That entries, which contain such descriptive words as clearly to designate the place where the land lies, shall, with respect to their more particular locative calls, be supported, if they can, on fair construction, be supported, is a principle which pervades the whole of that curious and intricate fabric, which has been erected by the decisions on land titles in Kentucky, and has been taken as a model for those in the military district of Ohio. If a subsequent locator, brought to the spot where the lands lie, with the location in his hand, might, by the application of the rules which the courts have established, know how to place the entry, so as to enable himself to locate the adjacent residuum, the entry must be sustained.


In this case, it is admitted, that the beginning is described with sufficient certainty. The place where the upper line of Ralph Morgan’s entry crosses Deer creek, is ascertained. From that beginning, the entry calls to run ‘with Ralph Morgan’s line, on each side of the creek, 200 poles.’ It is said to be entirely uncertain, whether this line is to be 200 poles on each side of the creek, so as to amount to 400 poles, or to be only a line of 200 poles altogether. Did this ambiguity really exist in the words themselves, it is entirely removed by the other parts of the location. The entry is made for 1000 acres of land, and cannot on any construction, be made to exceed 500 acres, unless the base line be 400 poles. We have then a given line of 400 poles. The entry then proceeds, ‘thence up the creek 400 poles, on a direct line.’ The plain meaning of these words is, that the land lies up the creek, so that a direct line of 400 poles will reach its upper boundary. If the location stopped here, adding only ‘for quantity,’ the decisions of Kentucky would establish it as a good entry for a square, formed on the upper side of the base line of 400 poles, which would contain 1000 acres of land. But the entry proceeds, ‘thence from each side of the given line, with the upper line at right angles with the side lines, for quantity.’ This part of the description has been said to produce uncertainty, because two lines are given, and a subsequent locator could not tell to which reference was made.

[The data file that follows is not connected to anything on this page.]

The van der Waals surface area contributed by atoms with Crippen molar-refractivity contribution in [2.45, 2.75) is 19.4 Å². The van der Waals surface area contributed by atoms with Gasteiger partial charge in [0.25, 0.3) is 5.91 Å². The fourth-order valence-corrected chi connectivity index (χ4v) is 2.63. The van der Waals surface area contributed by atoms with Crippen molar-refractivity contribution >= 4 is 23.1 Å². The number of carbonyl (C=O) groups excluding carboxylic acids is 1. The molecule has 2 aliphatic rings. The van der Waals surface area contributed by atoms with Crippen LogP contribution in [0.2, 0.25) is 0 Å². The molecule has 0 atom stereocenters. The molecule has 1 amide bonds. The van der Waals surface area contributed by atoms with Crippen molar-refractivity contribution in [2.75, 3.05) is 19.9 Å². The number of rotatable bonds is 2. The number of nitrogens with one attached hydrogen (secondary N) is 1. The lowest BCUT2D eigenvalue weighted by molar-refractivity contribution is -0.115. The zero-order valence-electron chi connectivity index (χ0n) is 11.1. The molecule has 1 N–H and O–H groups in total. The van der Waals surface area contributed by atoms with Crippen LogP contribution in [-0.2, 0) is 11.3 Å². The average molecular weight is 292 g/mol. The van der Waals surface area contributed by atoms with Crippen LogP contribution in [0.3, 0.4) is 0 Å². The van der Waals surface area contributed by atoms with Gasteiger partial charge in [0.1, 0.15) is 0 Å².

If it would make any difference whether the base line, or the line up the creek, was taken as the given line, this might produce some difficulty; but if the entry must cover precisely the same ground, whether the one or the other be taken as the given line, it can make none. Let the base line be considered as the given line. It is plain, that the words ‘from each side’ must mean from each end, because the land is to lie up the creek; whereas, if you proceed from each side, it would lie partly down the creek. The line, too, which is to give the quantity, with the side lines, is the upper line, and that is removed from the base line the distance necessary to include the quantity of land required. As this quantity is to be inclosed from the whole entry taken together, within lines which form a square, the entry must be understood to require, that the side lines should be drawn from the ends of the base line, and the inaccuracy of the expression could not mislead.